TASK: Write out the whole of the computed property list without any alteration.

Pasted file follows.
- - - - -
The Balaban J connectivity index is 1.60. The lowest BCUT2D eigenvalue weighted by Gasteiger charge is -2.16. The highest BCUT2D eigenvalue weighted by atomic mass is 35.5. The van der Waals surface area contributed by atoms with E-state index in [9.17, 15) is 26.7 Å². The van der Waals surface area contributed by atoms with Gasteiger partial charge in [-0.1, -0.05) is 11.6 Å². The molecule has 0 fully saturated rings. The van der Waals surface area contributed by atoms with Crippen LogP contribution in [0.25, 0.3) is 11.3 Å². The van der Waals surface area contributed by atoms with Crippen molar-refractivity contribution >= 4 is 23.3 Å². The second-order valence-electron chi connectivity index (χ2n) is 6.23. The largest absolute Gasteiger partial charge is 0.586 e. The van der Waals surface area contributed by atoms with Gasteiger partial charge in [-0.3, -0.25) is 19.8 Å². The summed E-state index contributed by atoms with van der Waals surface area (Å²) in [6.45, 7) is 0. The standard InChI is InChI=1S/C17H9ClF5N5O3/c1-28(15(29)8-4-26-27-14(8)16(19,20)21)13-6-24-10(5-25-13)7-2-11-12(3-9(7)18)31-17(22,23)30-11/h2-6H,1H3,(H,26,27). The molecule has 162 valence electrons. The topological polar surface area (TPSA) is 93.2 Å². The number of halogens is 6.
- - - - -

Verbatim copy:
The Balaban J connectivity index is 1.60. The lowest BCUT2D eigenvalue weighted by Gasteiger charge is -2.16. The highest BCUT2D eigenvalue weighted by atomic mass is 35.5. The van der Waals surface area contributed by atoms with E-state index in [9.17, 15) is 26.7 Å². The van der Waals surface area contributed by atoms with Gasteiger partial charge in [-0.1, -0.05) is 11.6 Å². The molecule has 0 fully saturated rings. The van der Waals surface area contributed by atoms with Crippen LogP contribution in [0.25, 0.3) is 11.3 Å². The van der Waals surface area contributed by atoms with Crippen molar-refractivity contribution >= 4 is 23.3 Å². The second-order valence-electron chi connectivity index (χ2n) is 6.23. The largest absolute Gasteiger partial charge is 0.586 e. The van der Waals surface area contributed by atoms with Gasteiger partial charge in [-0.3, -0.25) is 19.8 Å². The summed E-state index contributed by atoms with van der Waals surface area (Å²) in [6.45, 7) is 0. The standard InChI is InChI=1S/C17H9ClF5N5O3/c1-28(15(29)8-4-26-27-14(8)16(19,20)21)13-6-24-10(5-25-13)7-2-11-12(3-9(7)18)31-17(22,23)30-11/h2-6H,1H3,(H,26,27). The molecule has 162 valence electrons. The topological polar surface area (TPSA) is 93.2 Å². The number of halogens is 6.